By Toyin Akinosho, Publisher
The three Nigerian independents that emerged on the final list of bidders for Uganda’s six-block licencing round are the only proven oil producers among the seven firms from four countries.
WalterSmith Petroman Oil, Oranto Petroleum International Ltd and Niger Delta Petroleum Resources Ltd, have been in the business for a total of 50 years aggregate. They have equity daily oil production ranging from 3,000BOPD to 11,020BOPD.
In contrast, the remaining four, including Armour Energy Limited of Australia, Rift Energy Corporation of Canada, Glint Energy LLC of USA and Swala Energy Ltd of Australia, are rookies in the E&P business. None of these International Oil Firms has a barrel of oil to its name.
Rift Energy entered into the industry through Kenya in 2012. Its only asset anywhere is the country’s L19 Block, which it hasn’t even drilled. Glint Energy is a novice Texas based company which claims it is “targeting” assets in North America, South America, Middle East, Democratic Republic of Congo, Eritrea, Republic of Congo, Sudan, Uganda and Gambia. Its inelegantly designed website doesn’t say how far it has gone in accessing assets in any of these “targeted” countries. Swala Energy is quite vocal about its operations. It has assets in Kenya and Tanzania, all of them in exploratory stages.
The closest of these four Western independents to hydrocarbon production is Armour Energy, which has three assets in Australia and signed an agreement to purchase a small gas producing property in that country in 2015. That deal has not yet been consummated.
Among the trio from Nigeria, the most experienced is Niger Delta Petroleum Resources (NDPR), which has produced from the Ogbele Field in eastern Nigeria since August 2005. In 2015, it averaged 3,284Barrels of Oil Per Day (BOPD) in this marginal field. It also owns 41.7% of NDWestern, the consortium that holds 45% equity in Oil Mining Lease (OML) 34, in the country’s mid-west. This property entitled NDPR to 1,932BOPD of oil and around 60MMscf/d of gas on average in 2015.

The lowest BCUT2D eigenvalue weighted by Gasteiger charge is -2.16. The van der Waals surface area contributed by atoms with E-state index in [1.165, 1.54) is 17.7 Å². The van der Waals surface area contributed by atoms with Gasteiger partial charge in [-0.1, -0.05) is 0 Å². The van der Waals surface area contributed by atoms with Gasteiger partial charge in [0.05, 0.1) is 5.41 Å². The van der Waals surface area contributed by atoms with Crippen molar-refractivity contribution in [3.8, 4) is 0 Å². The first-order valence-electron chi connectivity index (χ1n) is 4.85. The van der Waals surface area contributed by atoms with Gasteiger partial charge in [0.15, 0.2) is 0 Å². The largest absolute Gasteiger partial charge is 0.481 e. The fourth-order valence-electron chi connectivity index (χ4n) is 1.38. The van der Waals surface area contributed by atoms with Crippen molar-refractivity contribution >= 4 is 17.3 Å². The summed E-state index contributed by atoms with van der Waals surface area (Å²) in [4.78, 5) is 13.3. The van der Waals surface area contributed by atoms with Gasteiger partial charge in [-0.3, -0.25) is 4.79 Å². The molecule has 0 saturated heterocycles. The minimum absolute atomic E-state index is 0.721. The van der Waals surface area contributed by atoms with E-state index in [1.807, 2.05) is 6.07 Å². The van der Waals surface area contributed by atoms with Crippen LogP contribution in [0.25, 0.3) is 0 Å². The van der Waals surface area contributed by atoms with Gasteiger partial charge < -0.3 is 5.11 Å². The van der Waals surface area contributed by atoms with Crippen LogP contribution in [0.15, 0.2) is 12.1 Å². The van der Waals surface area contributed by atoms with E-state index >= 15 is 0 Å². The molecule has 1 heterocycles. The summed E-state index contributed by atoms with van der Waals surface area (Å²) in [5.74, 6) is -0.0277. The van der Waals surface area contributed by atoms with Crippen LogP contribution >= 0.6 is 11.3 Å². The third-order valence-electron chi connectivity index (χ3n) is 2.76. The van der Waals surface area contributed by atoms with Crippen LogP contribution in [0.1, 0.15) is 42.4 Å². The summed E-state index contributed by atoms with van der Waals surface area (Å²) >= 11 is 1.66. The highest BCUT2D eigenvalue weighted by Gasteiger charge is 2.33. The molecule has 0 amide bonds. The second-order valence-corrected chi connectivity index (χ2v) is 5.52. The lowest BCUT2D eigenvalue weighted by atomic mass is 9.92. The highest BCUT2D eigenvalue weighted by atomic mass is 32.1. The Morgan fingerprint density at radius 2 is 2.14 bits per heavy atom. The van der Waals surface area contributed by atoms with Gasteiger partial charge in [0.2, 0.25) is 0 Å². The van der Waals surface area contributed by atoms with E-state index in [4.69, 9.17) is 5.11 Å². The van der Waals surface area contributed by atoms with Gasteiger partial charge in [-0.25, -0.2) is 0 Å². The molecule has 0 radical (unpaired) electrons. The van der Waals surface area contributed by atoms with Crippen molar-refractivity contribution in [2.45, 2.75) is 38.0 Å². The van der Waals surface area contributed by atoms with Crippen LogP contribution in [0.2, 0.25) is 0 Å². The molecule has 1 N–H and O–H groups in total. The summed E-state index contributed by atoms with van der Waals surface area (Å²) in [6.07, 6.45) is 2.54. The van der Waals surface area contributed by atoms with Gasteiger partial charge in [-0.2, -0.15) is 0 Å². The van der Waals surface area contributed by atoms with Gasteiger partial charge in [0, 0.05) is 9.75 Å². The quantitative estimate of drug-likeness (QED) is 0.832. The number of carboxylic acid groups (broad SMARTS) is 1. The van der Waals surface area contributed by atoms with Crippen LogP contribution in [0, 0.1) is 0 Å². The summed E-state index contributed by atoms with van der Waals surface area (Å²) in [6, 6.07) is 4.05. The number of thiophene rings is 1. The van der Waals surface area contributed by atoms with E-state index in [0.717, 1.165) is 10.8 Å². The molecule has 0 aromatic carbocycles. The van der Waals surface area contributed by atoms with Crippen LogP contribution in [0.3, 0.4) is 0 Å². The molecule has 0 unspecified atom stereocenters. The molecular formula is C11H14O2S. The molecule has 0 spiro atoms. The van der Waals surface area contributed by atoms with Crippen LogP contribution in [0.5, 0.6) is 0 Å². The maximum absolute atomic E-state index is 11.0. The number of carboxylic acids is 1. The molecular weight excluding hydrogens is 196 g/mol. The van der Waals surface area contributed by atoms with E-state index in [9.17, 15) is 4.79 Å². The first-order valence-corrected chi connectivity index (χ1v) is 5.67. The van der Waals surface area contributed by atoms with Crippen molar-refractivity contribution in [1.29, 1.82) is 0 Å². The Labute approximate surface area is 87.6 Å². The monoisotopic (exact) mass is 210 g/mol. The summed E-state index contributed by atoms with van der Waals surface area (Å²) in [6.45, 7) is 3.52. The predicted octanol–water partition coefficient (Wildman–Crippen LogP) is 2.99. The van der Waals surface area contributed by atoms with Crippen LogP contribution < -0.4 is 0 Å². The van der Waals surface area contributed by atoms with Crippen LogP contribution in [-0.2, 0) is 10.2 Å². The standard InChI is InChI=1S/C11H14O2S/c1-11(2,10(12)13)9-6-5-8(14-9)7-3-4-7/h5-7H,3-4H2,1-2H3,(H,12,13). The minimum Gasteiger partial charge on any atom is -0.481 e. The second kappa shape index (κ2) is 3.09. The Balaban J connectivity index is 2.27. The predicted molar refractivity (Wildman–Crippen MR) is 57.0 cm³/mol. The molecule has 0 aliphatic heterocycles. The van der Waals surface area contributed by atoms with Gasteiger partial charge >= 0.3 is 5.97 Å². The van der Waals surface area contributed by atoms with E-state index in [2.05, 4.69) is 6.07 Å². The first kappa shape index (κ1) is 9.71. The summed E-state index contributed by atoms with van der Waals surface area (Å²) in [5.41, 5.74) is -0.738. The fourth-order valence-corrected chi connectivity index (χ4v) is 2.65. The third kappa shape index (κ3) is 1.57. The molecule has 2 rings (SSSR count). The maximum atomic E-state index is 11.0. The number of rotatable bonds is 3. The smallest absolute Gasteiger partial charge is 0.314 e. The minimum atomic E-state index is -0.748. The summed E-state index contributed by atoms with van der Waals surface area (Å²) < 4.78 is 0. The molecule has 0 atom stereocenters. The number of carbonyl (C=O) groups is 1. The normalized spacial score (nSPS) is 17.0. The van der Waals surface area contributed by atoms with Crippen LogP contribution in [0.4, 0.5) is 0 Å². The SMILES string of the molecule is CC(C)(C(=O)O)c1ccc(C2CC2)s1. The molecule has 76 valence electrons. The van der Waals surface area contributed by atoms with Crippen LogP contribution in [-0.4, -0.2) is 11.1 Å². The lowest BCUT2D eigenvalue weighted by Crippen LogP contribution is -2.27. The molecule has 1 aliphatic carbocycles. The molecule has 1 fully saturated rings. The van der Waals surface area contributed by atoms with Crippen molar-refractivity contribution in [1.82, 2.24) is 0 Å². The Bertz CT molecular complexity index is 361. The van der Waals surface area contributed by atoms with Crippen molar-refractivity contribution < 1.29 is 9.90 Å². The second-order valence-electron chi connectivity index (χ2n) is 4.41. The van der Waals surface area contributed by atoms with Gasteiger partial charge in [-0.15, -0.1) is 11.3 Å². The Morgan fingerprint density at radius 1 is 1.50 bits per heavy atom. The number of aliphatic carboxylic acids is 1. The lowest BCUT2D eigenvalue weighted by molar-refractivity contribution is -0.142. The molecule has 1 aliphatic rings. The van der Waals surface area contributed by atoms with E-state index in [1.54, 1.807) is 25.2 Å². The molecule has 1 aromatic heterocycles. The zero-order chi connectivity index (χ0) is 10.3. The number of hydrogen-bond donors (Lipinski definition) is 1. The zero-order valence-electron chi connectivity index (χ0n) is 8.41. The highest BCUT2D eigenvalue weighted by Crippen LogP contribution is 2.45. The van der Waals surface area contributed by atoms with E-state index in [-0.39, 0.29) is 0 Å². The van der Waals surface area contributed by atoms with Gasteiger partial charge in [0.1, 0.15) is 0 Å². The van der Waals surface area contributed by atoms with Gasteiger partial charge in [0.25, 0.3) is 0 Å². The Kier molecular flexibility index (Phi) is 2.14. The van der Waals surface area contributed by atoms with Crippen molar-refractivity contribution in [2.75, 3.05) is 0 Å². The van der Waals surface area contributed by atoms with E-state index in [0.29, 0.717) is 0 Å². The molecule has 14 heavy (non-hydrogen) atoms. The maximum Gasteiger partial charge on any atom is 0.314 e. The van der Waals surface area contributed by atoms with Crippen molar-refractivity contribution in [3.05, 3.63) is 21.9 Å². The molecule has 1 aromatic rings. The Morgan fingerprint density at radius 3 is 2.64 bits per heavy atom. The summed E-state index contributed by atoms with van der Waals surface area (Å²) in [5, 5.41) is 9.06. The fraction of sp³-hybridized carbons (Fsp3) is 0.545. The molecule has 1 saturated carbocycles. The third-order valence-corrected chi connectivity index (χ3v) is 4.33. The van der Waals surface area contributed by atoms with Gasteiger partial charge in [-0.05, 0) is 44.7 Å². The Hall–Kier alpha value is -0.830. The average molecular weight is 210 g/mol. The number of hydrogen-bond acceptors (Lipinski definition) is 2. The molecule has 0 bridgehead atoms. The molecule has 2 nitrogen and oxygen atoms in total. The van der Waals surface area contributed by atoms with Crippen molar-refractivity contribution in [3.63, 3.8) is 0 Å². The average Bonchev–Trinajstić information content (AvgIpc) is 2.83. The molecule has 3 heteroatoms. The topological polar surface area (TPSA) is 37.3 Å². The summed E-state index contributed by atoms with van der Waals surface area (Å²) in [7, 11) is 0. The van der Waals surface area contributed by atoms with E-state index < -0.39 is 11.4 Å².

NDPR, on its own, runs a modular crude oil refining plant, which converts 1,000Barrels of crude into 120000litres of diesel everyday. It also operates a natural gas processing plant which produces around 40Million standard cubic feet of gas every day (MMscf/d) into the Nigerian Liquefied Natural Gas (NLNG) system. NDPR has a pan African agenda; prior to the Ugandan bid, it had signed an agreement for a joint venture with Nile Petroleum Corporation, the South Sudanese state hydrocarbon company, to “fully monetize and commercialize the entire Gas Reserves of The State of South Sudan”.
Waltersmith Petroman, meanwhile, has produced from the Ibigwe marginal field in Nigeria since 2008. In 2015, it averaged 3,330BOPD, according to a well head report by the Nigeria National Petroleum Company (NNPC). The company is, like NDPR, working on investment in a small refinery and gas processing plant. It also, like NDPR, is a partner in the NDWestern consortium, WHERE IT HOLDS 8% equity.
Oranto Petroleum, which is sometimes called Atlas Oranto Petroleum, is the weakest link in the Nigerian chain. It supposedly operates the Oil Mining Lease (OML) 109 in its home country, although the real work is done by a technical partner. The Ejulebe field, the only producing field in the block, averaged just about 380BOPD in 2015. Atlas Oranto has done better outside Nigeria though. It holds 29% non-operated equity in Equatorial Guinea’s Block I, which is operated by Noble Energy. That equity entitled it to 11,020BOPD from the Aseng field, the Block’s only producer, in 2015. What is not clear is how much volume the company was entitled to lift, as it is a carried partner.
The six blocks on offer in the Uganda bid round comprise of the Ngassa (410 Km2) in Hoima District, Taitai & Karuka (565 Km2) in Buliisa District, Ngaji (895 Km2) in Rukungiri & Kanungu Districts, Mvule (344 Km2) in Moyo and Yumbe Districts together with Turaco (425 Km2) and Kanywantaba (344 Km2) in Ntoroko District.
The Ugandan Government will conclude the licensing round by negotiating with successful bidders, sign Production Sharing Agreements and award Exploration licenses by the end of June 2016.